Observations on Deck Construction
Within the last few weeks, I worked on replacing about 5 boards in our back deck which had started to rot in a few spots. I debated hiring someone to do it, but opted to do it myself. In the end, I’m not sure how much money I actually saved (probably still several hundred dollars), though I did end up with several new tools in the process.
Observations #1: Oscillating saws. I purchased one of these with plans to use it to extract screws that were stripped, etc. However, I came to find out that these are probably much more useful in trimming / cutting things like drywall vs. actual wood. I did not really end up using it beyond 10 minutes, though I’m glad I have one available now… For removing such screws, a hammer and chisel followed by a vise grip to extract the screw was my method of choice.
Observations #2: Keep maintenance in mind when building the structure. When I went to remove the last screw from the board, it was under the railing, with about 3" of clearance. However, it was not screwed in at an angle. It became clear that when they constructed the deck, they laid out the platform first, screwed that in, and only then added railings. That’s fine, but now the only options I had for removing those final screws were 1) removing the railing first, or 2) using the hammer and chisel. It was annoying, and could have easily been avoided with some pre-planning on the deck-builders’ part…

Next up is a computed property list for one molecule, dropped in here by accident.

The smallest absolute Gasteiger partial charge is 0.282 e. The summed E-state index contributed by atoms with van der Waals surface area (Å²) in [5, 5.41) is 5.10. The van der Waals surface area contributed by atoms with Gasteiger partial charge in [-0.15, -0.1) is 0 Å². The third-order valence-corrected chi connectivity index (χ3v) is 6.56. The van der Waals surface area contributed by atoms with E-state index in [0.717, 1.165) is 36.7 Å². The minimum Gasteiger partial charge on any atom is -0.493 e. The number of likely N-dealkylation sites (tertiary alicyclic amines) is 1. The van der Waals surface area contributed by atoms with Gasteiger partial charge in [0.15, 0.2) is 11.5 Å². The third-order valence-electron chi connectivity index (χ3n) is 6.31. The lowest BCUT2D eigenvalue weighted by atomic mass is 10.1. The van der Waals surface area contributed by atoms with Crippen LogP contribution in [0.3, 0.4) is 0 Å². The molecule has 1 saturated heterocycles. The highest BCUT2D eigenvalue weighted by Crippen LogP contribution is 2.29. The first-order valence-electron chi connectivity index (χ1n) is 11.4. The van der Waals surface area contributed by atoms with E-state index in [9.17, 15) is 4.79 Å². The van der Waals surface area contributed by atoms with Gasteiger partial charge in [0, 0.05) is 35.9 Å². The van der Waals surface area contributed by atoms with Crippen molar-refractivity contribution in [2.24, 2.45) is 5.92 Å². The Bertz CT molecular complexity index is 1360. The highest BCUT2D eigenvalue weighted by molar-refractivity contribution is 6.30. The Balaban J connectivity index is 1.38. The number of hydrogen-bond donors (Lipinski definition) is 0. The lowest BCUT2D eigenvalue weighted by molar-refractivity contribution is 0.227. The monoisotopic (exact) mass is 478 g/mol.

Observation #3: Spacing. It seems like there are a lot of advantages in leaving a bit of spacing between deck-boards during construction. This would allow water to drain from the deck. It would also allow much easier replacement of defective boards later. However, if they are more tightly butted together, this becomes a problem. I spent a good 2 hours or more using a small wood plane to thin the new boards down so that they would actually fit in the spaces where the rotted boards had been. This might have been easier if I had a table saw (I don’t). But it would have been a complete non-issue had there been even minimal gaps left originally.
Observation #4: I did not actually measure the length of the individual boards at first. I got a couple of 8-foot and four 12-foot boards. However, it ended up that 3 of the 5 boards were longer than 12 feet, and a 5th one was a different dimension. I probably couldn’t have transported 16-foot boards anyway, but it might have been good to know…
It was, overall, a learning experience. I think it turned out reasonably well given my skill level, the resources I had or acquired, the length of lumber that I could personally transport, etc. At least it is now done (and I even re-stained the rest of the deck to match the repairs and extend its life).